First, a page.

Kennett and Court Compared: Leadership Styles and Industrial Relations Reform in Victoria and Western Australia in the 1990s
The John Curtin Institute of Public Policy
Faculty of Education and Arts
School of International, Cultural and Community Studies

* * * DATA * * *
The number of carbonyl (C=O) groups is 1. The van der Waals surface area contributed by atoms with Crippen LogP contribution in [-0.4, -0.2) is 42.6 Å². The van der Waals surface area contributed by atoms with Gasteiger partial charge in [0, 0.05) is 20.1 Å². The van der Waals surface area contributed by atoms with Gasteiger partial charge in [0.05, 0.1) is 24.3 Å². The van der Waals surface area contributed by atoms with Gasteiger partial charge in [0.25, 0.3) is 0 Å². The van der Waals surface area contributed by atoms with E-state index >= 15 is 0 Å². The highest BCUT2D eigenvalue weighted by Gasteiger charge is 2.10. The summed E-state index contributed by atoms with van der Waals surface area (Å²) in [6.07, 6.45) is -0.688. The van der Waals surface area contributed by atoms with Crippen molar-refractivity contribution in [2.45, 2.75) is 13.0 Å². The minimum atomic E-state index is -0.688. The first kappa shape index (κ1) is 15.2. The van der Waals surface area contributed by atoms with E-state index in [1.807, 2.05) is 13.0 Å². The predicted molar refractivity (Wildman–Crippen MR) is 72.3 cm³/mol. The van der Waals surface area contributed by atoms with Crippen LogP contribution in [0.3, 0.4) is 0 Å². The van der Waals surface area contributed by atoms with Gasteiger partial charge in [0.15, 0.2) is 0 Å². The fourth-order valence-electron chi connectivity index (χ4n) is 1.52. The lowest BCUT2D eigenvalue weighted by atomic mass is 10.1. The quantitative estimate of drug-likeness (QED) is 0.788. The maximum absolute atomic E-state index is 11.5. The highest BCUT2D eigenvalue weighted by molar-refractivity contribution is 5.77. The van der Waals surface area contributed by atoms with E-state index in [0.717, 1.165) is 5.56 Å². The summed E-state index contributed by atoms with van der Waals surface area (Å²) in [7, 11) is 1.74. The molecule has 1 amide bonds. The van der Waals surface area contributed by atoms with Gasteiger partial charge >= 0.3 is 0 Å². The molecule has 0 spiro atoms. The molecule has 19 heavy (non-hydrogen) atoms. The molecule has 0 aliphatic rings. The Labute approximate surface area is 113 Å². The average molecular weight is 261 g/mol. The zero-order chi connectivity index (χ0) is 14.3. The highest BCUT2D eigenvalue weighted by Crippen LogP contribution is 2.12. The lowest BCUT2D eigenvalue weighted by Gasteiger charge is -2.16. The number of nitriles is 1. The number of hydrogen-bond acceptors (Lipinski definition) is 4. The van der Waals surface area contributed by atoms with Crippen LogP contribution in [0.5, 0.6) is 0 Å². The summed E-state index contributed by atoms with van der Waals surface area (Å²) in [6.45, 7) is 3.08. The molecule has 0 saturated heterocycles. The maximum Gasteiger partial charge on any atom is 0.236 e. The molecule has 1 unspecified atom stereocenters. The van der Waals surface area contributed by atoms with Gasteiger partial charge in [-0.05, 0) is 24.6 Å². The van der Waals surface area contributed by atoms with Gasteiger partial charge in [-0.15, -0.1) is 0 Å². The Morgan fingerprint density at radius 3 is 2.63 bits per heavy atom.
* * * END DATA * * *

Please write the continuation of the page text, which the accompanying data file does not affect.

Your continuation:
This article argues that political leadership in liberal democracies is measured by the achievement of goals. In order to achieve their goals leaders must overcome constraints and exploit opportunities in the social and economic environment. This is done through the deployment of the institutional capacity at their disposal which carries with it a set of constraints and opportunities. We argue that it is the way in which leaders deploy their institutional capacity which illustrates their own particular leadership style. We do so, with reference to industrial relations reforms of the 1990s, first in Victoria under Jeff Kennett and then in Western Australia under Richard Court. We argue that in this case, leadership style determined the success of achieving policy goals, and thus defined successful political leadership.